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Unloved Antiques: Commemorative Whiskey Decanters

by Mike Wilcox (05/11/11).

This Veterans of Foreign Wars commemorative Ezra brooks whiskey decanter, collected by the thousands, and other like it, are not worth very much, despite its “limited edition” label.

The fourth item in this series of “Unloved Antiques”  (previous editions focused on Collector Plates, antique Singer Sewing Machines and vintage Decorator Prints) and is the commemorative whiskey decanter, like the one pictured right, issued by Ezra Brooks distilleries, circa 1973. This particular one, honoring the Veterans of Foreign Wars, was just one of many veteran commemoratives issued for American Legions posts across the country.

American distilleries were always looking for ways to market their products in new customers. These decanters had their start in the 1940s, when decorative glass bottles based on traditional decanters or cocktail shakers first appeared, but the more familiar china examples we see today generally postdate the late 1950s, when the first Regal china pieces were issued by Jim Beam.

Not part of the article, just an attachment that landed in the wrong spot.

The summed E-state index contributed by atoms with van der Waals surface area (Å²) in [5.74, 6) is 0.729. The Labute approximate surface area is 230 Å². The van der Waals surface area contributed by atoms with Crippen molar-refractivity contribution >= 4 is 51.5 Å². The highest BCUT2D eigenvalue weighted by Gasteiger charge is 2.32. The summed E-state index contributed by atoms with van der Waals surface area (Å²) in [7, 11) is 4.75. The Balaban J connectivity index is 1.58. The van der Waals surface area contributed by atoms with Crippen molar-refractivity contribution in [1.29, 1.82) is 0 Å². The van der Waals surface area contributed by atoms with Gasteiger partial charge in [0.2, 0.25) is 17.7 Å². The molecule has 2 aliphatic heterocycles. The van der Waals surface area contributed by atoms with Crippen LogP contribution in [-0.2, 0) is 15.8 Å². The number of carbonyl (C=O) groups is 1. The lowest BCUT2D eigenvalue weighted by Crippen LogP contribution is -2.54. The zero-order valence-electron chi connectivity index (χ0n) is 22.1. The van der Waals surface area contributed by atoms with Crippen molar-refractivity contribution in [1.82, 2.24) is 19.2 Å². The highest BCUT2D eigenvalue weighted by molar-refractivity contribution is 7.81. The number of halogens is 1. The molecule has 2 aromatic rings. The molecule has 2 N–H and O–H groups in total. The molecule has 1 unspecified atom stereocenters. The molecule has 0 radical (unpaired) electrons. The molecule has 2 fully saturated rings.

The demand for decanters took on a life of its own by the 1960s, spawning a whole series of decanters: Those honoring state and city centennials; football, tennis, golf and horse racing events; famous people and characters; service clubs; and, of course, Elvis. In fact, it’s difficult to find any event of significance that occurred in the USA since 1776 that did not have a decanter issue for. If you couldn’t find what you wanted on the shelf, the Jim Beam company—among the largest producers of commemorative decanters—even offered the option through its “Customer Specialties” program where you could order your own decanter for any event or organization you desired.